The book is set in post-war Japan and is “supposedly” about the great romance between a thirty-something British guy, Aldred, and a 17 yr old naive girl, Helen, (who takes care of her terminally ill brother) living in Hiroshima right after WWII. Aldred is portrayed throughout the book as the ultimate hero and the whole book is framed around their tragic love story. There are a myriad of sub-plots, none of which made sense or where meaningful to me, so I’m not even going to go into them.
What amazes me about this book (which did win the National Book Award for fiction in 2003) is that as boring and painful as I felt the book was, there are many who were mesmerized by it and found that it was one of the most well written books they had read. Within my group – it both captivated and turned off an equal number of readers.
And for that reason alone – I want someone else to read it “To Bore or not to bore?” – that is the question.
I blew through Tom Wolfe’s most recent doorstop in record time, thanks in large part to a scintillating stay in the Carmel (Indiana) Hampton Inn. First, the bottom line advice: read this book. You will not suffer. I was sure I was going to suffer. I didn’t. You won’t either.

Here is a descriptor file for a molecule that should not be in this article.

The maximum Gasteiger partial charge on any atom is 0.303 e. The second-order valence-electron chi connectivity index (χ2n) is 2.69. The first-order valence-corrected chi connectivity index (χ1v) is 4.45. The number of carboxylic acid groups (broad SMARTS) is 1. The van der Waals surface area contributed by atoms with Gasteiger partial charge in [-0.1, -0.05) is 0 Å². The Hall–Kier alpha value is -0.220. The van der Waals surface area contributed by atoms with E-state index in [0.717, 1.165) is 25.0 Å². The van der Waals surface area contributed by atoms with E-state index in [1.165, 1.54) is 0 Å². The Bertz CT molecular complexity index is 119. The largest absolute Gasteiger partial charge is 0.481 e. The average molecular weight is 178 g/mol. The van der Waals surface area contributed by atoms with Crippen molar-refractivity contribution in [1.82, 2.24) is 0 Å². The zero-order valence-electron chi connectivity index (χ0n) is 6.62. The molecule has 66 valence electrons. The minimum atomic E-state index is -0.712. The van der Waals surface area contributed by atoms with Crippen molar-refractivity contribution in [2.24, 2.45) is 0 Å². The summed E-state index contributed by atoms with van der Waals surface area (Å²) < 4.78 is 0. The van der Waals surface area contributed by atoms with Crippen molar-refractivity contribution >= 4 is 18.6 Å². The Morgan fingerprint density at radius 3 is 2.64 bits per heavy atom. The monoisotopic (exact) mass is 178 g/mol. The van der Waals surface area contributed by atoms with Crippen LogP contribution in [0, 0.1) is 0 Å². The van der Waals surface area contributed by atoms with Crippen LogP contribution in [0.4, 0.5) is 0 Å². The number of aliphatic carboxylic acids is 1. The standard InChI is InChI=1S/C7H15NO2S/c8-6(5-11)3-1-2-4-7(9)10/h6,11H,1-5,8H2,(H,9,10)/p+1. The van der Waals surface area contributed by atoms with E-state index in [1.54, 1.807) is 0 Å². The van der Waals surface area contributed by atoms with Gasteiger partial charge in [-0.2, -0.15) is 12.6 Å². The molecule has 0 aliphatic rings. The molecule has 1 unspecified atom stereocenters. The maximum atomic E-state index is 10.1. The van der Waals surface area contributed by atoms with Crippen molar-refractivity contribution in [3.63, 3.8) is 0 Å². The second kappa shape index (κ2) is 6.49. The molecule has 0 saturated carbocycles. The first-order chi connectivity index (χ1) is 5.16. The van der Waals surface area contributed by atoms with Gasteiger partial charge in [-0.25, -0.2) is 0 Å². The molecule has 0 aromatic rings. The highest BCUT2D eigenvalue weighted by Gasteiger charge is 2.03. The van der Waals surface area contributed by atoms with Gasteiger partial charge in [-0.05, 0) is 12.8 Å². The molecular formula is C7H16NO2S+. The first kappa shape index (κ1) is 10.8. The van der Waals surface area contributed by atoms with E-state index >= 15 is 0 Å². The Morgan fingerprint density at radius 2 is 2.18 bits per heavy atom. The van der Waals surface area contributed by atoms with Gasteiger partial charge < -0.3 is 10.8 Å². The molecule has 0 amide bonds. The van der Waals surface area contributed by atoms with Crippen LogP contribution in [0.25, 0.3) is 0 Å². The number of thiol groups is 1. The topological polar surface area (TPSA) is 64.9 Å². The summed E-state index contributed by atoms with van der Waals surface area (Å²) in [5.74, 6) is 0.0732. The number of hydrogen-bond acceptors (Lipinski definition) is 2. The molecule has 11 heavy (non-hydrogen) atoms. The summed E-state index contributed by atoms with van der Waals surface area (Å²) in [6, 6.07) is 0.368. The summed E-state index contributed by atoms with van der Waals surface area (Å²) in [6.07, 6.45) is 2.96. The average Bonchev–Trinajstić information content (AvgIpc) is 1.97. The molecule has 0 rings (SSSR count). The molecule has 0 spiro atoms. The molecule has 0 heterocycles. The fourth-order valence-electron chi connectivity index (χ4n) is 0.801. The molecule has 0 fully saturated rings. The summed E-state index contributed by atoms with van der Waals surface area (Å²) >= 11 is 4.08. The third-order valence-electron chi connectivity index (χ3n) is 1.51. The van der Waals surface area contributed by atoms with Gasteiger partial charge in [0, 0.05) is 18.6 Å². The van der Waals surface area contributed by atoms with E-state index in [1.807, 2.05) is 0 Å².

First, the good. Wolfe weaves several plot lines together throughout the entire work, which keeps what could otherwise be a fairly mundane story churning. The stories of some of the side characters (especially that of Jojo Johanssen) are actually somewhat more interesting than that of the central character. The Charlotte Simmons story line is severely backwardated, resulting in an “okaaaaaay” ending, but that actually ties in nicely with my main complaint about the book (below).
In terms of setting, all the scuttlebutt has been that Wolfe nailed the college campus life and “scene.” I believe he did, but only to a point. Wolfe tends to wild hyperbole, which gives his vivid and detailed descriptions of campus life at the fictional Dupont University almost a cartoonish character. You know reality is tucked in there somewhere, but its sometimes hard to fish out.